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2300 Evaluation of an Explainable Tree-Based AI Model for Thrombophilia Diagnosis and Thrombosis Risk Stratification

Program: Oral and Poster Abstracts
Session: 901. Health Services and Quality Improvement – Non-Malignant Conditions: Poster I
Hematology Disease Topics & Pathways:
artificial intelligence (AI), Bleeding and Clotting, Research, adult, Clinical Practice (Health Services and Quality), elderly, bioinformatics, Clinical Research, thromboembolism, pediatric, Diseases, thrombotic disorders, pregnant, young adult , Technology and Procedures, Study Population, Human
Saturday, December 9, 2023, 5:30 PM-7:30 PM

Hannah L McRae1*, Fabian Kahl2*, Maximilian Kapsecker2,3*, Heiko Rühl1, Stephan M Jonas2* and Bernd Pötzsch1*

1Institute for Experimental Haematology and Transfusion Medicine, University Hospital Bonn, Bonn, Germany
2Institute for Digital Medicine, University Hospital Bonn, Bonn, Germany
3Department of Computer Science, Technical University of Munich, Munich, Germany

Background: Thrombophilia diagnosis can often be a convoluted process involving collection and analysis of clinical data, specialized laboratory testing, and high-level decision-making. This is inherently subjective due to differences in the clinical practice philosophy of each individual practitioner and can vary depending on institutional guidelines and available resources. Patient care and clinical outcomes may be affected as a result, which in turn provides a potential opportunity for optimization of thrombophilia diagnosis using AI.

Methods: This retrospective study evaluated the utility and effectiveness of an AI-powered algorithm (XGBoost) programmed to replicate the process of thrombophilia diagnosis. A total of 256 patients were referred by their clinician for thrombophilia evaluation at our ambulatory coagulation clinic between November 2019 and February 2023 and clinical and laboratory data were collected from the electronic medical record. Thrombophilia diagnosis was established (or ruled out) on the basis of the patients’ personal and family history of thrombosis as well as according to the results of thrombophilia testing including established acquired and inherited thrombophilia risk factors. The XGBoost, a gradient boosting algorithm for supervised learning, was used to perform a randomized search over a predefined set of tree parameters and to find a well-performing configuration on the data using cross-validation. The dataset contained 12 clinical data parameters and 26 laboratory data parameters. The target variable was two-dimensional, consisting of the thrombophilia probability score and thrombophilia risk factors. Thrombophilia probability scores were calculated based on clinical data from the following criteria: one point assigned each for a) spontaneous thrombotic event; b) mild risk situation; c) recurrent thrombosis; d) atypical thrombosis localization; e) age <50 years at the time of first thrombosis; f) family history of thrombosis and/or first degree relative with an established thrombophilia diagnosis. A probability score of 0 points corresponded to “unlikely thrombophilia”; 1-2 points “thrombophilia cannot be excluded”; 3 points “likely thrombophilia”; and 4+ points “most likely thrombophilia”. Thrombophilia risk factors were categorized by a scale of 0-3 indicating no risk (0), low risk (1), intermediate risk (2), and high risk (3).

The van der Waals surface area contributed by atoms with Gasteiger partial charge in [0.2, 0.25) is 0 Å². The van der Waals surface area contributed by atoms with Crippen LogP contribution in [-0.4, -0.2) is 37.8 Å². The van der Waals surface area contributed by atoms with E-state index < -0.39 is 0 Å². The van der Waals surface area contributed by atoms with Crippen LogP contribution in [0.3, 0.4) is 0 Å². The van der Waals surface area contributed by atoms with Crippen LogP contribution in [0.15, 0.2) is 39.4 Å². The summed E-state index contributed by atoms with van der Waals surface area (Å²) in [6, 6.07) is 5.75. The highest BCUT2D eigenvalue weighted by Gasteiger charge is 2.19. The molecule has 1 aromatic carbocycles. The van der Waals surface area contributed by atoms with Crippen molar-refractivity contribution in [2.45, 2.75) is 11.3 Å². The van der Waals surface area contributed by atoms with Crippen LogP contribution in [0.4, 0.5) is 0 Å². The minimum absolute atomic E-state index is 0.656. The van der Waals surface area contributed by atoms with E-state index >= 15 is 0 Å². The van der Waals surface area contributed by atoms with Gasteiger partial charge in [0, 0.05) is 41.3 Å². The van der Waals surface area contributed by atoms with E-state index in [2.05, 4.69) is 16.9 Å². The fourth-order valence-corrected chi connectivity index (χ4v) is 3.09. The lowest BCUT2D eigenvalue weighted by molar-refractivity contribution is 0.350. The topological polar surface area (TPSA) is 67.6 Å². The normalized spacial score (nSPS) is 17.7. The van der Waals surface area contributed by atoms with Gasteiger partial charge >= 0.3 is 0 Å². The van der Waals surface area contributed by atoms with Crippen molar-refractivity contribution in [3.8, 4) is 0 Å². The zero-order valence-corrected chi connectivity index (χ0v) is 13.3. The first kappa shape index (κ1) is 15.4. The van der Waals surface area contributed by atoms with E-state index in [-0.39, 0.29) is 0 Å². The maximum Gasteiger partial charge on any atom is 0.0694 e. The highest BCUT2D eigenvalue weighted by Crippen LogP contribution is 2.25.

Results: Six patients were excluded from analysis due to lack of availability of sufficient clinical data. Clinical and laboratory data from the remaining 250 patients were thus included in the XGBoost analysis. The resulting trees and associated feature importance rankings revealed decisive factors for the detection of thrombophilia and suggested modified thresholds (e.g. age at the first occurrence of thrombosis increased from 50 years to 51.5 years) for an objective and standardized diagnostic procedure. The relative contribution of each clinical and laboratory feature to overall performance of the algorithm is shown in the Figure. The dataset was divided into three subsets: 200 train data, 25 validation data, and 25 test data, ensuring a representative distribution across the evaluation process. The model ultimately showed a sensitivity of 100% and a specificity of 100% for the thrombophilia probability score, and a sensitivity of 75% and specificity of 98% for the thrombophilia risk factors (Table).

Conclusion: These results highlight the utility of tree-based AI models to support the objective and complex diagnosis of thrombophilia and thrombosis risk stratification. Furthermore, medical professionals can gain helpful insights from this AI-powered decision-making process due to the explainable nature of the model. We expect that the algorithm will show a higher sensitivity and specificity for the thrombophilia risk factors when we repeat the tests with a larger data set, which is currently ongoing.

Disclosures: Rühl: Bayer, CSL Behring, Grifols, Novo Nordisk, Shire, Swedish Orpahn Biovitrum: Other: Reimbursement of travel expenses. Pötzsch: ImmBioMed: Patents & Royalties.

*signifies non-member of ASH